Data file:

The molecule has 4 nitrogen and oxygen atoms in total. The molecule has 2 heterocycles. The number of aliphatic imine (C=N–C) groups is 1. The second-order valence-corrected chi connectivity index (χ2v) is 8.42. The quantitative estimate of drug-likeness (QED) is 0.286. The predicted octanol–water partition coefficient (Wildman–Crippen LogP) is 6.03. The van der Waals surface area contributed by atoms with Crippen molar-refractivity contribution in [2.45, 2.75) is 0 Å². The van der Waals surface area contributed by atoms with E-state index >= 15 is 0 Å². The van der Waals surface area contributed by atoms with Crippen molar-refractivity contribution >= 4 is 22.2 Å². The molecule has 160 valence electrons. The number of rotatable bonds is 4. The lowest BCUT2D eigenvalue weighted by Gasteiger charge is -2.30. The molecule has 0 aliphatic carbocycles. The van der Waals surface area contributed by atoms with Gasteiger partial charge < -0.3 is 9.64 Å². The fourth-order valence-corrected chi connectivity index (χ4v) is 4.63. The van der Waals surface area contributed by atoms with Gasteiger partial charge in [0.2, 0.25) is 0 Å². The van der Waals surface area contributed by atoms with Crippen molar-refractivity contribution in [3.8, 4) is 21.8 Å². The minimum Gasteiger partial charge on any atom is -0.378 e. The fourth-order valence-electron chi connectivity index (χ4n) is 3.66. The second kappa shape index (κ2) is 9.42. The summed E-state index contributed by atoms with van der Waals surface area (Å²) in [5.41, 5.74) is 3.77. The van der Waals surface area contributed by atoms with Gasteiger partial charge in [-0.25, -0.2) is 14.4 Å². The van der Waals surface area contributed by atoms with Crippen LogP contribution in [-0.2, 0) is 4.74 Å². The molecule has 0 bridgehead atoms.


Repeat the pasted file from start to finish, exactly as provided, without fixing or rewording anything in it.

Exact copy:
The molecule has 4 nitrogen and oxygen atoms in total. The molecule has 2 heterocycles. The number of aliphatic imine (C=N–C) groups is 1. The second-order valence-corrected chi connectivity index (χ2v) is 8.42. The quantitative estimate of drug-likeness (QED) is 0.286. The predicted octanol–water partition coefficient (Wildman–Crippen LogP) is 6.03. The van der Waals surface area contributed by atoms with Crippen molar-refractivity contribution in [2.45, 2.75) is 0 Å². The van der Waals surface area contributed by atoms with E-state index >= 15 is 0 Å². The van der Waals surface area contributed by atoms with Crippen molar-refractivity contribution >= 4 is 22.2 Å². The molecule has 160 valence electrons. The number of rotatable bonds is 4. The lowest BCUT2D eigenvalue weighted by Gasteiger charge is -2.30. The molecule has 0 aliphatic carbocycles. The van der Waals surface area contributed by atoms with Gasteiger partial charge < -0.3 is 9.64 Å². The fourth-order valence-corrected chi connectivity index (χ4v) is 4.63. The van der Waals surface area contributed by atoms with Gasteiger partial charge in [0.2, 0.25) is 0 Å². The van der Waals surface area contributed by atoms with Crippen molar-refractivity contribution in [3.8, 4) is 21.8 Å². The minimum Gasteiger partial charge on any atom is -0.378 e. The fourth-order valence-electron chi connectivity index (χ4n) is 3.66. The second kappa shape index (κ2) is 9.42. The summed E-state index contributed by atoms with van der Waals surface area (Å²) in [5.41, 5.74) is 3.77. The van der Waals surface area contributed by atoms with Gasteiger partial charge in [-0.25, -0.2) is 14.4 Å². The van der Waals surface area contributed by atoms with Crippen LogP contribution in [-0.2, 0) is 4.74 Å². The molecule has 0 bridgehead atoms.